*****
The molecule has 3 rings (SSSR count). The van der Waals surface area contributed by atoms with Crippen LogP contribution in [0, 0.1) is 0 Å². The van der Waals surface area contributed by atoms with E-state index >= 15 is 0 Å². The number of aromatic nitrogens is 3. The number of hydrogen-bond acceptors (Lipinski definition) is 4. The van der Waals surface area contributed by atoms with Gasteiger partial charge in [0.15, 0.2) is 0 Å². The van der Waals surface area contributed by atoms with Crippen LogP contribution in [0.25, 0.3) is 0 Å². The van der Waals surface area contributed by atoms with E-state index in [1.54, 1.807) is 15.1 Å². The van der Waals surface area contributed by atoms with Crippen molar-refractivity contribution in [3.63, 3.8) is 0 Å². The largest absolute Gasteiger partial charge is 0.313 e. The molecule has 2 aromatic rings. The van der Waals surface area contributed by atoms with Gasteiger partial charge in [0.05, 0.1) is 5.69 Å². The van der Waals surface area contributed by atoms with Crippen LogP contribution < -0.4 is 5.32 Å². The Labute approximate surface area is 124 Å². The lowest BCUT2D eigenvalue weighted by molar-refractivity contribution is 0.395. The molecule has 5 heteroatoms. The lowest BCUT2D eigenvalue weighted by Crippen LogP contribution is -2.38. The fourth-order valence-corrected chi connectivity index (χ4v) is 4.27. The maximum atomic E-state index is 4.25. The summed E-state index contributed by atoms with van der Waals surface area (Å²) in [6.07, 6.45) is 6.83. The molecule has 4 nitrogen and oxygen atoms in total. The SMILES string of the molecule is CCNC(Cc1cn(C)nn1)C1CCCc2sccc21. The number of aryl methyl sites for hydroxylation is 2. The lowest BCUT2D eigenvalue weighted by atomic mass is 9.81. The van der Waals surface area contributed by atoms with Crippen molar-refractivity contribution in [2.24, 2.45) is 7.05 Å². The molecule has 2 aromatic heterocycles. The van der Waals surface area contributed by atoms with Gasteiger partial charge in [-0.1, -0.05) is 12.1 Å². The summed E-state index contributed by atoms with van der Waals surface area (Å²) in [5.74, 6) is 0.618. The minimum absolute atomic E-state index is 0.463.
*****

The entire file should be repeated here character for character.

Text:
The molecule has 3 rings (SSSR count). The van der Waals surface area contributed by atoms with Crippen LogP contribution in [0, 0.1) is 0 Å². The van der Waals surface area contributed by atoms with E-state index >= 15 is 0 Å². The number of aromatic nitrogens is 3. The number of hydrogen-bond acceptors (Lipinski definition) is 4. The van der Waals surface area contributed by atoms with Gasteiger partial charge in [0.15, 0.2) is 0 Å². The van der Waals surface area contributed by atoms with Crippen LogP contribution in [0.25, 0.3) is 0 Å². The van der Waals surface area contributed by atoms with E-state index in [1.54, 1.807) is 15.1 Å². The van der Waals surface area contributed by atoms with Crippen molar-refractivity contribution in [3.63, 3.8) is 0 Å². The largest absolute Gasteiger partial charge is 0.313 e. The molecule has 2 aromatic rings. The van der Waals surface area contributed by atoms with Gasteiger partial charge in [0.05, 0.1) is 5.69 Å². The van der Waals surface area contributed by atoms with Crippen LogP contribution < -0.4 is 5.32 Å². The Labute approximate surface area is 124 Å². The lowest BCUT2D eigenvalue weighted by molar-refractivity contribution is 0.395. The molecule has 5 heteroatoms. The lowest BCUT2D eigenvalue weighted by Crippen LogP contribution is -2.38. The fourth-order valence-corrected chi connectivity index (χ4v) is 4.27. The maximum atomic E-state index is 4.25. The summed E-state index contributed by atoms with van der Waals surface area (Å²) in [6.07, 6.45) is 6.83. The molecule has 4 nitrogen and oxygen atoms in total. The SMILES string of the molecule is CCNC(Cc1cn(C)nn1)C1CCCc2sccc21. The number of aryl methyl sites for hydroxylation is 2. The lowest BCUT2D eigenvalue weighted by atomic mass is 9.81. The van der Waals surface area contributed by atoms with Crippen molar-refractivity contribution in [2.24, 2.45) is 7.05 Å². The molecule has 2 aromatic heterocycles. The van der Waals surface area contributed by atoms with Gasteiger partial charge in [-0.1, -0.05) is 12.1 Å². The summed E-state index contributed by atoms with van der Waals surface area (Å²) in [5.74, 6) is 0.618. The minimum absolute atomic E-state index is 0.463.